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Xbox One Controller Details Revealed

by Eric Frederiksen | June 6, 2013

XBox One - Controller - Front - Large

After posting a short clip of the Xbox One’s new controller earlier this week, fan questions have prompted Microsoft to post a number of details about the device. Posted to Major Nelson’s blog and the Xbox One news page, the article goes into detail about the buttons and directional pads, battery, connectivity, and other features. This isn’t simply just a slight redesign; the controller is packed with new features that should make it easier to use in a number of subtle ways.

Sticks, Pads, and Buttons

The thumbsticks, which are smaller than the 360’s, have a knurled texture (the criss-cross grip texture you see on tools and the like) and require less force to move. The sticks also have a smaller deadzone in the center. The reduced force and deadzone should be appealing especially to competitive gamers – if it works as described. The D-pad, meanwhile, is simply a cross design. According to Microsoft, the D-pad provides more accurate input on cardinal directions and should provide a better fighting game experience. The lettered buttons are lower and closer together for supposedly smoother transitions between buttons.

The “Impulse Triggers” mentioned in the press briefing were one of the big features Microsoft touted. The feature adds two motors to the controller for a total of four – one in each grip and one behind each trigger. While Metal Gear Solid‘s Psycho Mantis won’t be moving the controller around on the table, he’d be pleased with the additional detail this should add to the rumble of the controller. The article specifically mentions Forza Motorsport 5:

Turn 10 Studios is using impulse triggers to provide players with precise feedback that enhances the racing experience. If your tires break traction from over-acceleration or if you drift on the gas pedal, the triggers emit very distinct vibrations.  This is combined with the chassis rumble that conveys impacts, engine roar and driving over surface irregularities like cobblestone.

Connections

The audio bandwidth between the controller and headset have been improved to the point that the team behind the technology says it should often be clearer than talking on a phone. We’re hopeful that companies like Astro will be able to release adapters to allow this to work with their premium headsets.

Micro USB

The controllers, like Sony’s PS4 controllers, have a camera-visible element. This will be used for faster, more seamless pairing. Additionally, it enables the Kinect to associate the the controller with whoever is holding it. This opens up opportunities for hotseat gameplay, and the article suggests the concept of a game that could swap split screen positions if users change seats in front of the television.The controller itself is both wired and wireless: When you plug in the micro USB cable – which makes it sound like it won’t be proprietary this time around – the radios on the controller shut down, according to Major Nelson. This also suggests that, like the Xbox 360 controllers, they’ll make great PC gaming controllers; only this time, you won’t need a separate wired controller. Awesome.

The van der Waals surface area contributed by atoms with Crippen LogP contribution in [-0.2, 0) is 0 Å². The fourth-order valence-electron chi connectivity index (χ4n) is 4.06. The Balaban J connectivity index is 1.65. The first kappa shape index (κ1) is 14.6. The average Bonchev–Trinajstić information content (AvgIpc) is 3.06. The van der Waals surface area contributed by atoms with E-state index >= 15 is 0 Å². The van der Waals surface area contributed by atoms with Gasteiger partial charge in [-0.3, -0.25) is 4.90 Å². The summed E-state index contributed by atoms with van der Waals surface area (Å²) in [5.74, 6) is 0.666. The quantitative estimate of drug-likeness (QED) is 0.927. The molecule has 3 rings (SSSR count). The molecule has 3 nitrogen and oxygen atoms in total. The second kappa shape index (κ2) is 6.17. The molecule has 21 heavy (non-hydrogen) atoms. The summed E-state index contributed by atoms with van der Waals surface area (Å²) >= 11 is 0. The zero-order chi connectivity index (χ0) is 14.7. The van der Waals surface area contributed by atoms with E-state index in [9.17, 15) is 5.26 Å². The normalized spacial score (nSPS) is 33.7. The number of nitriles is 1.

The controller has a low power state, as well, that should be a relief to everyone who has wandered off for food only to come back just as the controller powers down and loses sync. In the spirit of the system’s instant resume gameplay, this should help make resuming a game that much faster.

Engineering

Microsoft is known for extensively testing their products, and has done so with “a broader age group than ever before to ensure it is optimized for as many people as possible,” according to the article. So, no return to the Duke controller. Sorry, basketball players. The battery cavity has also been moved inside the device. They specifically mention AA batteries, suggesting that the controller won’t be using battery packs this time around. When the controller is plugged in, it uses the USB power and stops using the batteries entirely. There’s no mention of recharging, more evidence that battery packs are a thing of the past.

rechargable-batteries

I was surprised to see so much information come out between the initial conference and Monday’s upcoming E3 briefing, but all of this information has me even more excited to get my hands on the controller.


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Eric Frederiksen

Eric Frederiksen has been a gamer since someone made the mistake of letting him play their Nintendo many years ago, pushing him to beg for his own,...Eric Frederiksen has been a gamer since someone made the mistake of letting him play their Nintendo many years ago, pushing him to beg for his own,...


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